"Wilson said if our constitution guarantees us freedom in all those decisions, well, how can it possibly not guarantee this most basic right of reproductive freedom? It was a profound judgment, and even though she didn't write for the majority, in the 30-plus years since, her opinion has come to be the opinion that people cite for Morgentaler."
In his draft, Alito says of Roe and Planned Parenthood v. Casey, a subsequent 1992 decision that upheld the right to abortion, that far from settling the abortion issue, they "enflamed debate and deepened division."
Remarkably, Morgentaler truly did settle the issue, Erdman says.
"We have never had a new abortion law in this country enacted since that time. The right has stood."
If the Supreme Court adopts Alito's decision, the abortion right guaranteed by Roe will be replaced by state power. Again, in contrast, Erdman says Wilson did not return abortion to the state; she returned it to the people as their fundamental right.
"People who have and need abortions, she said we trust in them. As a consequence, I believe we can trust in that constitutional history and tradition."
Despite this, Froc is concerned about the negative, right-wing cultural influences that have made their way here from the U.S., most recently evident with the occupation of downtown Ottawa, backed by American money. She says this decision will energize people who are hostile to women's rights south of the border, so we will get at least some of that activity here. She expects we'll see more protests, or aggressive behaviour at abortion clinics, or more MPs testing the waters with private member bills in Parliament.
"Courts aren't supposed to take cultural and social perspectives that much into account, but they do in some circumstances with Charters cases," she says. "So, if there's a cultural change, I do worry about what that might mean, as courts like to never be too far behind or ahead of public opinion."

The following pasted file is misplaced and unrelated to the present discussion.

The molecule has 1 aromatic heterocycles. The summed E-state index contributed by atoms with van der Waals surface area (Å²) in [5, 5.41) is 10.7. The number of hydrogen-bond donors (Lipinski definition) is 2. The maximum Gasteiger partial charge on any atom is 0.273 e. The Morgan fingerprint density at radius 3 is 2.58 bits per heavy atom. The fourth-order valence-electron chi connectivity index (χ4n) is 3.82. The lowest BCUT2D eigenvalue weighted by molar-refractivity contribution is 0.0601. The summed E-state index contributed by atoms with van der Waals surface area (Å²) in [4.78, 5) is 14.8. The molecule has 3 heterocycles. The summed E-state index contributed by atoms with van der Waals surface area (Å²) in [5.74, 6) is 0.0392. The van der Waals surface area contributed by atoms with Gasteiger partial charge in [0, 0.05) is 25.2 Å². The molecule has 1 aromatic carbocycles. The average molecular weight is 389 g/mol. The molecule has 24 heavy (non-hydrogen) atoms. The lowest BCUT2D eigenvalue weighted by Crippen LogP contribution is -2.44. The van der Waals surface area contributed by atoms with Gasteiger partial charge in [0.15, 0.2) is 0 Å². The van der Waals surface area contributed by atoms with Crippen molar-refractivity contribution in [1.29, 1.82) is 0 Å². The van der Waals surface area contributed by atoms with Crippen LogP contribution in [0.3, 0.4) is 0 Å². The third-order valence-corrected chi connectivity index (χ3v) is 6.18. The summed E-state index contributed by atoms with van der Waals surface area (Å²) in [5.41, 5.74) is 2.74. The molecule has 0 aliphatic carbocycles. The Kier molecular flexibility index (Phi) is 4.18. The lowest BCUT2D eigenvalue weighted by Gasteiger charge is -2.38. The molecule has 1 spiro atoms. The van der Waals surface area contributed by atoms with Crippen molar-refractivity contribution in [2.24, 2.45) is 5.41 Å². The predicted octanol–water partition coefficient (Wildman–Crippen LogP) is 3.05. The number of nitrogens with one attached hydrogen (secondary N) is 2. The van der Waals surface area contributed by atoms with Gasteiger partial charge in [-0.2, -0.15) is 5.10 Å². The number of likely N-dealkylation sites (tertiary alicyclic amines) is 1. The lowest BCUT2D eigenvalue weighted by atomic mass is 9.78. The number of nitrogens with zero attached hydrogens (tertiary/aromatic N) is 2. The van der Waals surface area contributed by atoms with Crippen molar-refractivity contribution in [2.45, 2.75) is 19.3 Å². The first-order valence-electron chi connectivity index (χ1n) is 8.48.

Erdman, however, is encouraged to see how the leaked decision has galvanized the movement for reproductive rights and justice.
"There's been a move to support the right of every person in Canada to make decisions about their reproductive lives and future," she says. "And probably a stronger articulation and commitment for that guarantee than I have seen in a long time."
She's found it interesting to watch the federal government's reaction and other politicians come and stand behind the firm constitutional foundation in this country. Prime Minister Justin Trudeau has said that access to safe and legal abortions will be protected in Canada, and has asked the health minister and status of women minister to look at the legal framework for abortion services to ensure "that, not just under this government, but under any future government, the rights of women are properly protected." Whether that means new legislation or regulations remains to be seen.
For those who fight for women's rights, the hope is that this might lead to more progressive action towards ensuring the right to accessible and respectful abortion care is the legal standard in Canada.
"I don't worry about legally being able to access abortions in Canada," says Kat Owens, project director for LEAF's Reproductive Justice Project. "What I worry about is factually being able to access abortions in Canada. Access is entirely dependent on where someone lives in the country, as most abortion centres are located in urban areas."
She adds: "What makes me hopeful is that this leaked decision is prompting a conversation in Canada about what access looks like and the need to improve access. It's really important to think about abortion as just one piece of the reproductive puzzle. We want people to be able to have the family that they want to have. That's the direction I'd like to see the conversation move in this country."